a1 Unidade de Parasitologia Médica, Instituto de Higiene e Medicina Tropical (IHMT), Universidade Nova de Lisboa, Rua da Junqueira, 100, 1346-008 Lisboa, Portugal
a2 Centro de Malária e Outras Doenças Tropicais (CMDT)/IHMT, Lisboa, Portugal
a3 Department of Pathogen Molecular Biology, London School of Hygiene and Tropical Medicine (LSHTM), Keppel Street, London WCIE 7HT, UK
Leishmania (Viannia) braziliensis is the main cause of highly disfiguring mucocutaneous leishmaniasis (MCL) in South America. The related species L. (V.) peruviana has only been identified in simple cutaneous lesions (CL). Hybrids between L. braziliensis and L. peruviana have been reported although genetic exchange in Leishmania is considered to be rare. Here we compared growth in vitro, adaptive capacity under thermal and oxidative stress and behaviour in a hamster model, of L. braziliensis, L. peruviana, and their putative hybrids. At 24°C, the optimal temperature for in vitro growth, L. braziliensis had the highest growth rate. In in vitro studies hybrid clones presented heterogeneous phenotypes, from slower growth rates, similar to L. peruviana, to higher growth rates, as observed in L. braziliensis. Hamsters infected with hybrid strains, presented the highest parasite densities and aggressive relapses at a later stage of infection. Hybrids generally presented higher plasticity and phenotypic diversity than the putative parental species, with potential eco-epidemiological implications, including an impact on the success of disease control.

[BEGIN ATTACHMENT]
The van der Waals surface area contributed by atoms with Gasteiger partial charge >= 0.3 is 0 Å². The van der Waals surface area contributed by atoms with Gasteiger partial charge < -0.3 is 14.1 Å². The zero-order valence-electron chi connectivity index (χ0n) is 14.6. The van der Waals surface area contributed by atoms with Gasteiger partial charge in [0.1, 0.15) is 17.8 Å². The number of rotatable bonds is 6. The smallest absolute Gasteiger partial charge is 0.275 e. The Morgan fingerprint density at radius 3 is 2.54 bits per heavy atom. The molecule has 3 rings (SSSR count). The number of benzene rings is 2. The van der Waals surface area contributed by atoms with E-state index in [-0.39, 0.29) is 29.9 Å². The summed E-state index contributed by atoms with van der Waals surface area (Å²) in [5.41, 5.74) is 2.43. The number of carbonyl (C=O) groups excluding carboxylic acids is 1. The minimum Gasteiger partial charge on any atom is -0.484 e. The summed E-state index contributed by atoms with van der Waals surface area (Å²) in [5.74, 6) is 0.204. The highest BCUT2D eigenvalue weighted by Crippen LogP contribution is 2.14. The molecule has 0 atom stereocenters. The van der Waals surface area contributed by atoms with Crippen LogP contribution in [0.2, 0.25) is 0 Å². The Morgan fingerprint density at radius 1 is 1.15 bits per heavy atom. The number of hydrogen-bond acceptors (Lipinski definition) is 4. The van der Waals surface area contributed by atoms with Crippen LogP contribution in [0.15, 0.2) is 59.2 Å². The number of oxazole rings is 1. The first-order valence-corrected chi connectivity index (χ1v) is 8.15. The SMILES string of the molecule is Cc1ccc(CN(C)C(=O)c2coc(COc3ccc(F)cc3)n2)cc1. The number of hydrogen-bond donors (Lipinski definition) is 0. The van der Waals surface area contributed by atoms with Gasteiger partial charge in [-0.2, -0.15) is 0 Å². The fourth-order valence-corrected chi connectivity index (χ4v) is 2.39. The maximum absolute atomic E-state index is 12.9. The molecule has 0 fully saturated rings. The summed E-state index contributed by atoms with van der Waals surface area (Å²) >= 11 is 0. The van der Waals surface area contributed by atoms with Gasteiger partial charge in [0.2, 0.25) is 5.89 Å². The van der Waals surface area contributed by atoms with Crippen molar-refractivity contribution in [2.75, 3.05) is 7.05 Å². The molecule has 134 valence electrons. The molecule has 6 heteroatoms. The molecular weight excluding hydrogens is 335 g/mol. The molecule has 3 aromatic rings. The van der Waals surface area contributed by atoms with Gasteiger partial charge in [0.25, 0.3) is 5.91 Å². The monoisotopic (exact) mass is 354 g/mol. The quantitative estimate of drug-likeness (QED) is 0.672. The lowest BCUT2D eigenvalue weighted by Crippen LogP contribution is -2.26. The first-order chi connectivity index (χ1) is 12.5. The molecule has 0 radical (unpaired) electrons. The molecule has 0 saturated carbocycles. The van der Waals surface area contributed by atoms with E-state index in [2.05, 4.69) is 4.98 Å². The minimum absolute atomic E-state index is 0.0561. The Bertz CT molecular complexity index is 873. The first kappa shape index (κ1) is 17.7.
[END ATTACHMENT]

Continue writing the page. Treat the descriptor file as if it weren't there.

(Received June 20 2011)
(Revised September 23 2011)
(Accepted September 27 2011)
(Online publication November 07 2011)
c1 Corresponding author: Unidade de Parasitologia Médica, Instituto de Higiene e Medicina Tropical, Universidade Nova de Lisboa, Rua da Junqueira, 100, 1346-008 Lisboa, Portugal. Tel: +351 213652600. Fax: +351 213632105. E-mail: firstname.lastname@example.org
p1 Current address: Unidade de Parasitologia Médica, Instituto de Higiene e Medicina Tropical (IHMT)/Unidade de Parasitologia e Microbiologia Médica, Universidade Nova de Lisboa, Portugal.